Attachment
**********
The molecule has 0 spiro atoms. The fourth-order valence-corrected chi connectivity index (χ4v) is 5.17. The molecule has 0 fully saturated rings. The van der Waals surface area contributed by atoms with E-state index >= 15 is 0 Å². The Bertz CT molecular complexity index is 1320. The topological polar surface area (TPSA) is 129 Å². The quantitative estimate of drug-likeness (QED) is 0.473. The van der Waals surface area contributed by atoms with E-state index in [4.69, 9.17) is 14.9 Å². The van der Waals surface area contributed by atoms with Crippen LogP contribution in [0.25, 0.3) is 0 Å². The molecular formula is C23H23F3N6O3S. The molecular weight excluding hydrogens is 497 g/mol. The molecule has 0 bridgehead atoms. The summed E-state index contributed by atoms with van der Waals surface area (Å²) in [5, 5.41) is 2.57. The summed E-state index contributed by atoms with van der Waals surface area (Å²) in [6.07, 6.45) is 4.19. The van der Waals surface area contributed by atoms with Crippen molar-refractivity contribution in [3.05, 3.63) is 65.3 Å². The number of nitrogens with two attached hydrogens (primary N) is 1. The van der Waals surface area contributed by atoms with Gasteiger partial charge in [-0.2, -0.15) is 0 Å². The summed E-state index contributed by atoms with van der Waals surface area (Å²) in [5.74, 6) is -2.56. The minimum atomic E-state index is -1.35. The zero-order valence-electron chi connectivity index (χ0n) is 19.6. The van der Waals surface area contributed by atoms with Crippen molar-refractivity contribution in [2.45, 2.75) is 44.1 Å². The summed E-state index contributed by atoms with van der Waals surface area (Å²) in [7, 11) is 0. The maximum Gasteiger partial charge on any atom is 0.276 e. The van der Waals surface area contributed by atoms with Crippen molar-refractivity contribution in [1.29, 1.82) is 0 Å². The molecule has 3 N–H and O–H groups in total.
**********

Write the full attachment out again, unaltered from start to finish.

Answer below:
The molecule has 0 spiro atoms. The fourth-order valence-corrected chi connectivity index (χ4v) is 5.17. The molecule has 0 fully saturated rings. The van der Waals surface area contributed by atoms with E-state index >= 15 is 0 Å². The Bertz CT molecular complexity index is 1320. The topological polar surface area (TPSA) is 129 Å². The quantitative estimate of drug-likeness (QED) is 0.473. The van der Waals surface area contributed by atoms with E-state index in [4.69, 9.17) is 14.9 Å². The van der Waals surface area contributed by atoms with Crippen LogP contribution in [0.25, 0.3) is 0 Å². The molecular formula is C23H23F3N6O3S. The molecular weight excluding hydrogens is 497 g/mol. The molecule has 0 bridgehead atoms. The summed E-state index contributed by atoms with van der Waals surface area (Å²) in [5, 5.41) is 2.57. The summed E-state index contributed by atoms with van der Waals surface area (Å²) in [6.07, 6.45) is 4.19. The van der Waals surface area contributed by atoms with Crippen molar-refractivity contribution in [3.05, 3.63) is 65.3 Å². The number of nitrogens with two attached hydrogens (primary N) is 1. The van der Waals surface area contributed by atoms with Gasteiger partial charge in [-0.2, -0.15) is 0 Å². The summed E-state index contributed by atoms with van der Waals surface area (Å²) in [5.74, 6) is -2.56. The minimum atomic E-state index is -1.35. The zero-order valence-electron chi connectivity index (χ0n) is 19.6. The van der Waals surface area contributed by atoms with Crippen molar-refractivity contribution in [2.45, 2.75) is 44.1 Å². The summed E-state index contributed by atoms with van der Waals surface area (Å²) in [7, 11) is 0. The maximum Gasteiger partial charge on any atom is 0.276 e. The van der Waals surface area contributed by atoms with Crippen molar-refractivity contribution in [1.29, 1.82) is 0 Å². The molecule has 3 N–H and O–H groups in total.